“Try it, you’ll like it!” Whoever first uttered this phrase never had a plate of stinky cheese, olives and salami forced upon them in childhood, chased with a wash down of Coke from a glass bottle in some rite of passage and nod to my Italian heritage. I still feel the clink against my front teeth, acid burn and watery eyes from the swish pooling between my tongue and palette. 

“Try it, you’ll like it!” The phrase served me well most times before 1 am. After then, something decadent and magical happens; at least in your 20’s.  Next, you have kids and pray your gene pool is one of deep greatness. 

“Try it, you’ll like it!,” is what I told my 50 year old self as I walked the grey painted steps to a yoga studio. 

“Try it, you’ll like it!,” echoes like a drumbeat in my spirit as I roll over in bed, waiting for my aching sorrow to unpin me from the sheets. Try getting up, try moving through inertia of impending time when I’ll no longer watch a life of solid faith that is my mother in law’s. She tells me that all her goals are met here on Earth. With each visit, I see her reach for the prize from her recliner – heaven bound but so deeply rooted in love, she’s still here. 

“Try it, you’ll like it, Kris. Try on the beauty and gift of this day and bring your part to it.” My mother in love’s final goal was family pictures. I reached in the sea of pink called my closet and my hand tugged at a yellowed belt snug on an elastic loop. Found it,! The flowered dress I wore 24 years ago on a rainy, summer day. The first time I rang the front doorbell of Mrs. Stewart’s home and the first and only time I called her Mrs. Stewart.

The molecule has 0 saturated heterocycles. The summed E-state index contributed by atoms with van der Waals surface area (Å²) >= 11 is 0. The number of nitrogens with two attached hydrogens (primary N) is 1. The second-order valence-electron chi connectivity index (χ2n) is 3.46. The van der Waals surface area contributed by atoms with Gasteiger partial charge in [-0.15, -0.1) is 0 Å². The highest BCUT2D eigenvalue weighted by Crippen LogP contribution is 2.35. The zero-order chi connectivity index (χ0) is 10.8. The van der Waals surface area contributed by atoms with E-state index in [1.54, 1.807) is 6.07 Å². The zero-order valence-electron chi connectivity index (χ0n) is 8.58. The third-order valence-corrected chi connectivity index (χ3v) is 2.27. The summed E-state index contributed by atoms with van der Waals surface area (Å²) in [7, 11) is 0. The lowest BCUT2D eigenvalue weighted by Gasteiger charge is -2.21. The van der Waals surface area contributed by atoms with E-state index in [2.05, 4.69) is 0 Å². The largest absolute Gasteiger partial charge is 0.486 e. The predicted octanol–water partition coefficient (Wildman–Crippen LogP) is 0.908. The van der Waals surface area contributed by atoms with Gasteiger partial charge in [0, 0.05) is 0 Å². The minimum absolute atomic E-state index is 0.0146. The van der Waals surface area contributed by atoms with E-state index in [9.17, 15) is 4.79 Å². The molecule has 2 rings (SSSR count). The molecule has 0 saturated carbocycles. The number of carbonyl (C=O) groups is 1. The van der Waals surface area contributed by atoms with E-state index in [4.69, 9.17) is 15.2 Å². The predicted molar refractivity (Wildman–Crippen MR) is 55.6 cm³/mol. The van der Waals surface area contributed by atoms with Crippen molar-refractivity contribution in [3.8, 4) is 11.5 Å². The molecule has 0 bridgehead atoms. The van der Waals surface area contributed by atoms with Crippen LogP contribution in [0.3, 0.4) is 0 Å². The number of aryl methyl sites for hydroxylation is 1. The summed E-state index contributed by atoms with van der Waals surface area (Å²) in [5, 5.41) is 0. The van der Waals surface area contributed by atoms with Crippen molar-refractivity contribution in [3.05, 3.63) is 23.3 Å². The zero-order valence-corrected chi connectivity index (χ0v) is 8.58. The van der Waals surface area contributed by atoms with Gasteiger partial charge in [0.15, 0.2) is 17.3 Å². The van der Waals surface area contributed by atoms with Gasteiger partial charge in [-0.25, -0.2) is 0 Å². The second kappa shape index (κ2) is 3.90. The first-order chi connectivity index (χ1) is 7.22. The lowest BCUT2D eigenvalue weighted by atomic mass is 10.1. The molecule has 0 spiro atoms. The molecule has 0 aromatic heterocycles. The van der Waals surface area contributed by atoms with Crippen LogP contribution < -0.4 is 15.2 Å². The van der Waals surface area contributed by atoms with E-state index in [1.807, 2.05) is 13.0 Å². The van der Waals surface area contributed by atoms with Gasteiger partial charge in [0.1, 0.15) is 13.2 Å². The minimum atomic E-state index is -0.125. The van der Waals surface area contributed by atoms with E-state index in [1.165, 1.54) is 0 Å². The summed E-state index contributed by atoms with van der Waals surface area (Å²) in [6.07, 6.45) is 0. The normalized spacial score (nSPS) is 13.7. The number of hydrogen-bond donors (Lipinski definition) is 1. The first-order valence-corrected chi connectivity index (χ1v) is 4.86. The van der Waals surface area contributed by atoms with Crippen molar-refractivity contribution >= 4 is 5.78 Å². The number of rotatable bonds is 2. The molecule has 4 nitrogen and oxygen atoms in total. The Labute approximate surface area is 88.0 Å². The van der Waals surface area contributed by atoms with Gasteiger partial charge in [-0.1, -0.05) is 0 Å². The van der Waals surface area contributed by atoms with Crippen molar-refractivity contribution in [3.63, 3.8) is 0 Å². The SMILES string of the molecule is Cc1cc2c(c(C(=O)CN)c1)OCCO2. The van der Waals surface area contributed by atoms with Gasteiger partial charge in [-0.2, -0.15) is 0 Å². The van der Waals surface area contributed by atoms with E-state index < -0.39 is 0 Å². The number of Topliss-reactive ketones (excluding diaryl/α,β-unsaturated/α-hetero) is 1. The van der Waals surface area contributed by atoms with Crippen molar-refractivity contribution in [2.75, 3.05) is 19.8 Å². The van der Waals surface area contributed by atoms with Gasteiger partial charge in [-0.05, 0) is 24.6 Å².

24 years ago and meeting my future, sister-in-law, Sonja whose letter of forgiveness sparked Compassion That Compels

Smiling through the tears as she remembers the dress and says, “Kristianne, it’s the dress you wore when the wind, rain and Holy Spirit blew you in.” Twenty-four years of loving a woman who will always be my mother in love. 

With light filtering through tall magnolias and oak trees throwing shadows across the backyard deck, her family, her legacy came together for 5 generations of God’s sweetness to be family pictures. Her wish was to see the framed family picture and she wouldn’t look at it until it was placed in her hands. Those hands that planted the seeds of faith and will forever be felt together with her best hug squeezes. 

“Well done, my good and faithful servant”

And in this life, grief forces you to try because you have no choice. Life goes on and will without her, but I don’t have to like it. I only have to try. https://www.riemannfamily.com/obituary/Mildred-Stewart

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